Wednesday, August 18, 2010

U.S. Talks Peace, Prepares New Bombs

By Kathy Durkin
Published Aug 15, 2010 10:32 PM

Sixty-five years ago the entire world watched in horror as the United States dropped atomic bombs over Japan.

On Aug. 6, 1945, the U.S. B-29 bomber Enola Gay dropped a four-ton uranium bomb on Hiroshima, only to follow that horrific attack by unleashing a plutonium bomb on Nagasaki three days later. The cities became infernos.

By the end of 1945, more than 250,000 people — men, women, children, mainly civilians — were dead. Many were incinerated instantly. People within a one-mile radius of Hiroshima were vaporized. Thousands died agonizing deaths soon after from burns, injuries and radiation poisoning. In subsequent years, more deaths occurred from cancers and other radiation-related diseases.

Sixty percent of Hiroshima was destroyed. The bomb was aimed at the city center; residential areas bore the brunt of the impact. Only four of the 30 targets were military, in line with U.S. war policy of bombing Japanese civilian populations. Nagasaki, an industrial city and port, was flattened.

Among those who died were 20,000 Koreans in Hiroshima and 2,000 in Nagasaki, whom Japan had drafted as forced laborers during World War II. Conscripted Chinese workers were killed, too.

The U.S. is the first and only country ever to use nuclear weapons. Washington has never shown regret for the bombings nor apologized for causing such monumental destruction and devastation of human life.

As the war was ending, the U.S. dropped the A-bombs to assert military hegemony in Asia and as a warning to the socialist Soviet Union. Washington showed the world that it had developed and would use nuclear weapons against civilian populations.

This year’s commemoration ceremony at the Hiroshima Peace memorial was attended for the first time by representatives of nuclear powers Britain, France and the U.S. The U.S. Embassy claimed that Ambassador John Roos attended to support the administration’s goal of a “world without nuclear weapons.”

Japanese anti-war activists stood firm and rightfully criticized the U.S. at an “alternative memorial” nearby. They called for the U.S. to apologize for the bombings and to remove all military bases from their country.

There has been a long and massive struggle to get U.S. bases out of Okinawa, where 70 percent of U.S. bases in Japan are situated. Especially key to activists is the Futenma Marine Corps Air Station, one of the largest U.S. bases in East Asia. The U.S. refuses to relocate or close this facility, as it is key to its military strategy there.

Nobel Laureate Kenzaburo Oe warned in the New York Times of “the possibility that we [Japan] will allow [U.S.] nuclear weapons to pass through Japan.” Oe explains that this violates Japan’s post-war nonnuclear principles, which forbid nuclear weapons from being brought into the country. (Aug. 5)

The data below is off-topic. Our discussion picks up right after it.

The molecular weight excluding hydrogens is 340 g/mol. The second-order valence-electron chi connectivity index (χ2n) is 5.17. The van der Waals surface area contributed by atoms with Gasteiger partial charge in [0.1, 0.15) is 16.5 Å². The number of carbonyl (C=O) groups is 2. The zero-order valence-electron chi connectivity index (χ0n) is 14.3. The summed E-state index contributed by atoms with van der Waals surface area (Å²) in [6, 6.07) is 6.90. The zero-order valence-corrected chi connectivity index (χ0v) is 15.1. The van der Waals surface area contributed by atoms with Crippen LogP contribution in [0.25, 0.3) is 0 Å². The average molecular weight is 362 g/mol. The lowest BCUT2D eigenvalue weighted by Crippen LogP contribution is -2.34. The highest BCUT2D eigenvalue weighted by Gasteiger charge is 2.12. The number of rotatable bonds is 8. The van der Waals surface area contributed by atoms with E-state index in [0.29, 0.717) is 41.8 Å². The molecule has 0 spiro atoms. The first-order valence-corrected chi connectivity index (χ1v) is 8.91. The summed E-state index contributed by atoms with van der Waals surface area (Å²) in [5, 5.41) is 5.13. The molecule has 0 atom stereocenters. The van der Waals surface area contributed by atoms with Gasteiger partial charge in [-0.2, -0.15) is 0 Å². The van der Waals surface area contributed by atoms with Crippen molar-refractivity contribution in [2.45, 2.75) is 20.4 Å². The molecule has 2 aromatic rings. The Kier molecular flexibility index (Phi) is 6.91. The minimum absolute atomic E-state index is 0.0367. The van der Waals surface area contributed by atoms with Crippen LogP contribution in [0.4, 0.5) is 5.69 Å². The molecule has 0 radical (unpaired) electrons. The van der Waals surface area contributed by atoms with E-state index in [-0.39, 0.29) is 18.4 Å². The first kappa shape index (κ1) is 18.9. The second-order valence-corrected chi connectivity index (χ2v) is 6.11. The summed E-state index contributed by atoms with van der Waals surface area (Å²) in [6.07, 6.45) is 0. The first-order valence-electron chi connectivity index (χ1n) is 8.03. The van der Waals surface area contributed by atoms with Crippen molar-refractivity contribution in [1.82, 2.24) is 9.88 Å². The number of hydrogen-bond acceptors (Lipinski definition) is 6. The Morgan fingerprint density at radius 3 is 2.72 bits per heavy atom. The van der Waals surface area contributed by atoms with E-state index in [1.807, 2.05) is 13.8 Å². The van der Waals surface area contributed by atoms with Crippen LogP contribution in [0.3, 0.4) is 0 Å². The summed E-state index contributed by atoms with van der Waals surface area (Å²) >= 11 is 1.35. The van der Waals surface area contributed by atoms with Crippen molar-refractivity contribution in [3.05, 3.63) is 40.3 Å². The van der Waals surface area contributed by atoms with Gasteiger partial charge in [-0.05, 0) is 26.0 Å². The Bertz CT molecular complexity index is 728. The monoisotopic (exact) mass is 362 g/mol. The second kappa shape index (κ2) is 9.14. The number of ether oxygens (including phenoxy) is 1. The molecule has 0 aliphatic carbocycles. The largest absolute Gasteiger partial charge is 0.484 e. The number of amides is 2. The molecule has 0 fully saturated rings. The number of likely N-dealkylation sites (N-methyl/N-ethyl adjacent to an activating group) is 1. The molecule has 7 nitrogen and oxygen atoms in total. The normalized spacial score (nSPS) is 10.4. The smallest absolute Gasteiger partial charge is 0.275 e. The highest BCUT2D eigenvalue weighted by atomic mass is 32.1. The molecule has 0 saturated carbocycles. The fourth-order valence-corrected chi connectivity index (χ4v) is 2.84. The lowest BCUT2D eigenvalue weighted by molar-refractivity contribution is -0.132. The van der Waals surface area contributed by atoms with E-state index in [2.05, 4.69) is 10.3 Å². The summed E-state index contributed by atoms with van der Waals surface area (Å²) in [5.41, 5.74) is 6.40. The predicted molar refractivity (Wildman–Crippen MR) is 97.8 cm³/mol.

Can the U.S. government be believed when it claims to be for a nuclear-weapons-free world? Actions speak louder than proclamations.

Since 1946, the U.S. has threatened to use nuclear weapons at least 30 times, including against the Soviet Union, China, Korea, Vietnam, Cuba, Iran and Iraq.

In April, prior to the Nuclear Non-Proliferation Treaty review conference, Washington asserted the right of nuclear first-strike against Iran and the Democratic People’s Republic of Korea if the U.S. decided they were violating nonproliferation rules.

No agency is downsizing the U.S. arsenal’s 5,113 nuclear warheads, 12 nuclear-powered submarines and 1,152 nuclear warheads in the world’s oceans. The U.S. isn’t cutting back on its international stores of thermonuclear bombs and cruise missiles.

Instead, in May, the Obama administration proposed increasing nuclear weapons-related funding to a record $180 billion over the next decade — $80 billion for modernizing the nuclear weapons complex and $100 billion for strategic nuclear delivery systems, including bombers and submarine-based missiles.

This multi-billion-dollar, profit-driven weapons production is inherent to capitalism. So is the war drive. The imperialist U.S. is compelled to strive for global economic, political, military and strategic domination.

Any discussion of nuclear nonproliferation must begin with the U.S. If the Obama administration claims to support this, then it should stop research and development of new weapons and begin to disarm immediately.

Fidel Castro appeals to Obama

On the anniversary of Hiroshima’s devastation, Cuban leader Fidel Castro made an urgent personal appeal to U.S. President Barack Obama through a special address to the Cuban National Assembly, calling on Washington to refrain from unleashing a nuclear attack on Iran.

Nuclear war is a great danger to the world’s people. The global stockpile is equivalent to 150,000 times the potency of the bombs dropped on Japan.

The world’s anti-war forces must keep up the struggle for nuclear disarmament. U.S. activists have the primary responsibility of demanding unilateral nuclear disarmament of U.S. imperialism, even as the world’s people demand elimination of all these weapons.

The enormous sums spent by the U.S. on nuclear weapons’ funding could instead be used to create a real jobs program for millions of unemployed and underemployed workers, to build hospitals and schools, and to provide health care, housing, education and nutritious food for all.

Progressive forces must organize to stay the hand of U.S. imperialism so that there is never another nuclear attack.

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